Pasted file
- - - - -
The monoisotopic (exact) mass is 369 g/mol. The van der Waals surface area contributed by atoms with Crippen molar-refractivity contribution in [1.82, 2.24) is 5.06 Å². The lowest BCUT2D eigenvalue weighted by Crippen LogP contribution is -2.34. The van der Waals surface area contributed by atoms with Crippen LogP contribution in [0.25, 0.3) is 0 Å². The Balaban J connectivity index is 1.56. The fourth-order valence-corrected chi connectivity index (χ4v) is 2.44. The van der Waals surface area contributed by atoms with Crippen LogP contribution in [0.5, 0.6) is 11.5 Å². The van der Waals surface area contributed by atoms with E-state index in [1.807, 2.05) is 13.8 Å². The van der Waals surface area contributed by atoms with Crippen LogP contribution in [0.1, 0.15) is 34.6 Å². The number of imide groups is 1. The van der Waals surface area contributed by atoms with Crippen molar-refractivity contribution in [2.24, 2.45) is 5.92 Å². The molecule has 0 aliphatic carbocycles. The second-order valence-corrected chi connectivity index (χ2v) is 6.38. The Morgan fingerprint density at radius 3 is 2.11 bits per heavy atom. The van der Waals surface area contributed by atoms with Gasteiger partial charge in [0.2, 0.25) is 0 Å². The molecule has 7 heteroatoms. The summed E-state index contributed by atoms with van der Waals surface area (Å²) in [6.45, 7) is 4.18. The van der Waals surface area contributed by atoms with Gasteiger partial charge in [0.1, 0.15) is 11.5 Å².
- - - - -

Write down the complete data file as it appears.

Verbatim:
The monoisotopic (exact) mass is 369 g/mol. The van der Waals surface area contributed by atoms with Crippen molar-refractivity contribution in [1.82, 2.24) is 5.06 Å². The lowest BCUT2D eigenvalue weighted by Crippen LogP contribution is -2.34. The van der Waals surface area contributed by atoms with Crippen LogP contribution in [0.25, 0.3) is 0 Å². The Balaban J connectivity index is 1.56. The fourth-order valence-corrected chi connectivity index (χ4v) is 2.44. The van der Waals surface area contributed by atoms with Crippen LogP contribution in [0.5, 0.6) is 11.5 Å². The van der Waals surface area contributed by atoms with E-state index in [1.807, 2.05) is 13.8 Å². The van der Waals surface area contributed by atoms with Crippen LogP contribution in [0.1, 0.15) is 34.6 Å². The number of imide groups is 1. The van der Waals surface area contributed by atoms with Crippen molar-refractivity contribution in [2.24, 2.45) is 5.92 Å². The molecule has 0 aliphatic carbocycles. The second-order valence-corrected chi connectivity index (χ2v) is 6.38. The Morgan fingerprint density at radius 3 is 2.11 bits per heavy atom. The van der Waals surface area contributed by atoms with Gasteiger partial charge in [0.2, 0.25) is 0 Å². The molecule has 7 heteroatoms. The summed E-state index contributed by atoms with van der Waals surface area (Å²) in [6.45, 7) is 4.18. The van der Waals surface area contributed by atoms with Gasteiger partial charge in [0.1, 0.15) is 11.5 Å².